Around 2 weeks ago, I saw an advertisement on a train station for the Nokia Steel HR smart watch and on the bottom it said “holds 25 days of battery charge”. It looked good, so I bought it to test it out. I immediately thought, that can’t be good. 2 days later the watch was on the mail and I immediately put it on. Then I realized the battery was dead. The watch comes with a USB charger adapter and uses 2 pins to charge the watch instead of induction charging. It took about an hour and the battery was at 100%. I put it on and frankly, I only took it off my wrist during shower times since.

The watch technology has been bought by Nokia from a company called Withings which also had a smart watch called Activité. I am guessing this new model is a somewhat successor of the same technology. The HR in the name stands for heart rate. The watch periodically measures your pulse and you can also operate it in a continuous heart rate mode during workouts. It also tracks your steps, your daily mileage, your calories burned, the current date and it offers a smart alarm feature that uses the integrated sleep tracking to wake you up when you’re not in a phase of deep sleep. And the best part is, that it shows the time… every time, because it features actual analog handles. The watch is connected to your iPhone or Android smartphone via bluetooth and once you open the “Health Mate” app, it synchronizes the health data to the phone. On the iPhone the app is also integrated with HealthKit.

I am really impressed. Not only does the watch look good with its circular watch face, it also works well. I couldn’t find any bug or issue with it so far. And the battery really holds a long time. After around one and a half weeks of 24 hour use, the watch still has 50% charge left. This small fact really frees you from bringing an extra charger on a trip. My only wish was, that the watch would display a second timezone. This would really help during travel or when working with oversees colleges.

Do I think it’s an Apple Watch killer? No, of course not, but I think it’s a contender to be worth checking out. The Apple Watch still has a lot more features and apps, although the usefulness is arguable. For sports and workouts the Apple Watch is and will remain the best watch, but for daily and casual use, I think I prefer the Nokia Steel HR. It offers a lot of the same benefits of the Apple Watch, but has a much higher convenience factor and is much more fashionable at least to my taste.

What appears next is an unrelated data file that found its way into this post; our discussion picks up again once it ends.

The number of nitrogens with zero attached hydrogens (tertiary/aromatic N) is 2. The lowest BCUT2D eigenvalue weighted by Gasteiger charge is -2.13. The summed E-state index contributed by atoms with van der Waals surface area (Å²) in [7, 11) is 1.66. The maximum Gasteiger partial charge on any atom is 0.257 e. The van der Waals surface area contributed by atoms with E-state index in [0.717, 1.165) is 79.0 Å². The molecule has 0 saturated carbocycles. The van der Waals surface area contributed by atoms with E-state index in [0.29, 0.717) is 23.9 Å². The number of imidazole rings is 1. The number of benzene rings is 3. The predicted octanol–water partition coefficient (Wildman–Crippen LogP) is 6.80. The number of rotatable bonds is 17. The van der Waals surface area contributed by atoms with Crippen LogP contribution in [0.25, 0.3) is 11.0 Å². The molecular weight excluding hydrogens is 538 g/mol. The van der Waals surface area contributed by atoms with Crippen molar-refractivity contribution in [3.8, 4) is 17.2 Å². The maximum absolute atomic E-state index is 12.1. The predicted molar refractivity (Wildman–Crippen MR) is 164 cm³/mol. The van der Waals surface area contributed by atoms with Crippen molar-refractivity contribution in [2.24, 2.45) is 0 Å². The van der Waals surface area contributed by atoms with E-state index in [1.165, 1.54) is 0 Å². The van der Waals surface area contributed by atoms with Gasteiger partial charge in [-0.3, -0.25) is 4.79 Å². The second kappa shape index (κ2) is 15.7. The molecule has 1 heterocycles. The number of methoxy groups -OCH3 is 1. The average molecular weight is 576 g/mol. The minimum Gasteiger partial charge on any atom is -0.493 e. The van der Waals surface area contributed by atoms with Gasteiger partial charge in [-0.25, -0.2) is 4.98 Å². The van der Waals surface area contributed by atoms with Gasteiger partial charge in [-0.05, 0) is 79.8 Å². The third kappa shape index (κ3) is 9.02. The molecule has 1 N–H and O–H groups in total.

Workaround for Buggy DNG Handling in macOS

Mar 04, 2018

Yesterday I released a new version of my video post processing tool Colorcast. Among other things this new version includes support for Cinema DNG. Cinema DNG is an industry standard to store RAW video. Sometimes there are tools that convert the vendor RAW format of the camera to Cinema DNG and other times Cinema DNG is directly produced in camera, examples for this is the Blackmagic Cinema Camera lineup and the DJI X5R camera that can be mounted on a DJI Osmo or under a DJI Inspire drone.

During development of that feature, I had to deal with a number of bugs in Apple's implementation of DNG. There are configurations of DNG files that simply to not render correctly in Finder, QuickLook, Preview and even Photos. The reason for that is a lack of correctly handling those configurations in the underlying Apple API. I wasn't able to pinpoint the number of bugs exactly, but I think there are basically 2 main issues:

  1. Problem with handling bitdepths other than 14 bit RAW
  2. Problem with tiled RAW buffers

Buggy Tiling

The first problem causes 10 or 12 bit images to draw very dark. 12 bit 2 stops and 10 bit 4 stops darker as normal. The second problem just produces weird drawing issues, I can't really explain. The solution however is quite simple. You need to convert the RAW buffers to 14 bit and untile it. Sounds easier than done. You basically need to decode the whole DNG image yourself, convert the RAW buffers, convert some metadata like linearization tables and write out a new DNG image. And that is exactly what I have done. Around 2000 lines of code, just to get the images properly displayed. I hope that with macOS 10.14 Apple comes around and fixes those issues (Radars: 37538394, 31032063, 30754552).